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What do expressions like

$$ \omega(X_f, X_g) $$

mean exactly?

(For context: I have, on the one hand, a chapter dealing with Hamiltonian IVPs as defined by Hamilton's equations $dp/dt = -\partial q/\partial t, dq/dt = -\partial p / \partial t$ and building up to the Poisson bracket and constants of motion; on the other, I have a chapter dealing with k-forms, symplectic structure, etc. building up to Darboux's theorem. But this expression

$$\{f,g\} = \omega(X_f, X_g) = dg(X_f) $$

I don't get. The third term is of course the Lie derivative, but what is $\omega$ doing there?)

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1 Answer 1

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The form $\omega$ is the symplectic form. It is a two-form so it can eat two vector fields and output a real function. The expression $X_f$ is presumably the Hamiltonian vector field associated to the function $f$. It is defined by the requirement that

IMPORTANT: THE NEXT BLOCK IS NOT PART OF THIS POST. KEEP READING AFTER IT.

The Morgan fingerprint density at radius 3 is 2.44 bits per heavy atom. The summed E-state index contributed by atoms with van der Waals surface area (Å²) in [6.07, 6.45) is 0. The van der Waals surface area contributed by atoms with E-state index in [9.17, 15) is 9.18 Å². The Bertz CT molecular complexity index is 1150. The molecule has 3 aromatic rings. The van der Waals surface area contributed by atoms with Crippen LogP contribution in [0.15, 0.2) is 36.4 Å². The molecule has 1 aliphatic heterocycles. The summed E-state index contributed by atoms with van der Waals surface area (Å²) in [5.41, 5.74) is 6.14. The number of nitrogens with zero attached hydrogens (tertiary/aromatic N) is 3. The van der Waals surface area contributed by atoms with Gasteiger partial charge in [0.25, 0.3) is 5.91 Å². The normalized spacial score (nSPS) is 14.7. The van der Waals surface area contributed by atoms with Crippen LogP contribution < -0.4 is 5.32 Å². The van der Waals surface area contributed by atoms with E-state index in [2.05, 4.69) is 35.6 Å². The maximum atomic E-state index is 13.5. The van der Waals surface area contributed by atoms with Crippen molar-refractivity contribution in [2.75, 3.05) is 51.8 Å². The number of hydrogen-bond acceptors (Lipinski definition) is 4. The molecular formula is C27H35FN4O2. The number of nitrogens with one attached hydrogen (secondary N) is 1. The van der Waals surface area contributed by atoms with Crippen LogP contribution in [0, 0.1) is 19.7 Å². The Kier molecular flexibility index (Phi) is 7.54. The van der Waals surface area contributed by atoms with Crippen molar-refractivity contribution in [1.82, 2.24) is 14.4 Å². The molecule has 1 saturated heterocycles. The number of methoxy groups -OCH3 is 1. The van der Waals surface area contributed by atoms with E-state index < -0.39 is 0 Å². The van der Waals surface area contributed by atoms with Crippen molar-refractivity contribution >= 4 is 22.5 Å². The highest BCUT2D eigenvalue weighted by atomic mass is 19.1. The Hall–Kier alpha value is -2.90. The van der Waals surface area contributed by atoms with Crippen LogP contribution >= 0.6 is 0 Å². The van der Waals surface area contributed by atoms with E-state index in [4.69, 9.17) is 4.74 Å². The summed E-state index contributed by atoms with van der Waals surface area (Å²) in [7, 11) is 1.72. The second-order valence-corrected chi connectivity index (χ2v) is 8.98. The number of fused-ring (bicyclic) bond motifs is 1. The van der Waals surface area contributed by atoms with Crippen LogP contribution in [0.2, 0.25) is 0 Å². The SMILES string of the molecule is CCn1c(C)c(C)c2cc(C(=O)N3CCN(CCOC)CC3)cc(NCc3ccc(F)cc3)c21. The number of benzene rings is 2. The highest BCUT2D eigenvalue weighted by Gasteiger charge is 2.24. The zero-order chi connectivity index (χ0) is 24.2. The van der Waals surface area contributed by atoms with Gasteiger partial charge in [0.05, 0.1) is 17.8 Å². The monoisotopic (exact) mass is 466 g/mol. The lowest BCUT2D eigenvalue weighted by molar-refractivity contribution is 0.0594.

$$ \omega(Y, X_f) = df(Y) $$

for all vector fields $Y$.

Finally, $\omega(X_f,X_g)$ is a real function obtained by plugging in two vector fields in a two-form and by the definition of the Hamiltonian vector field associated to $f$, we have

$$ \omega(X_f, X_g) = dg(X_f). $$

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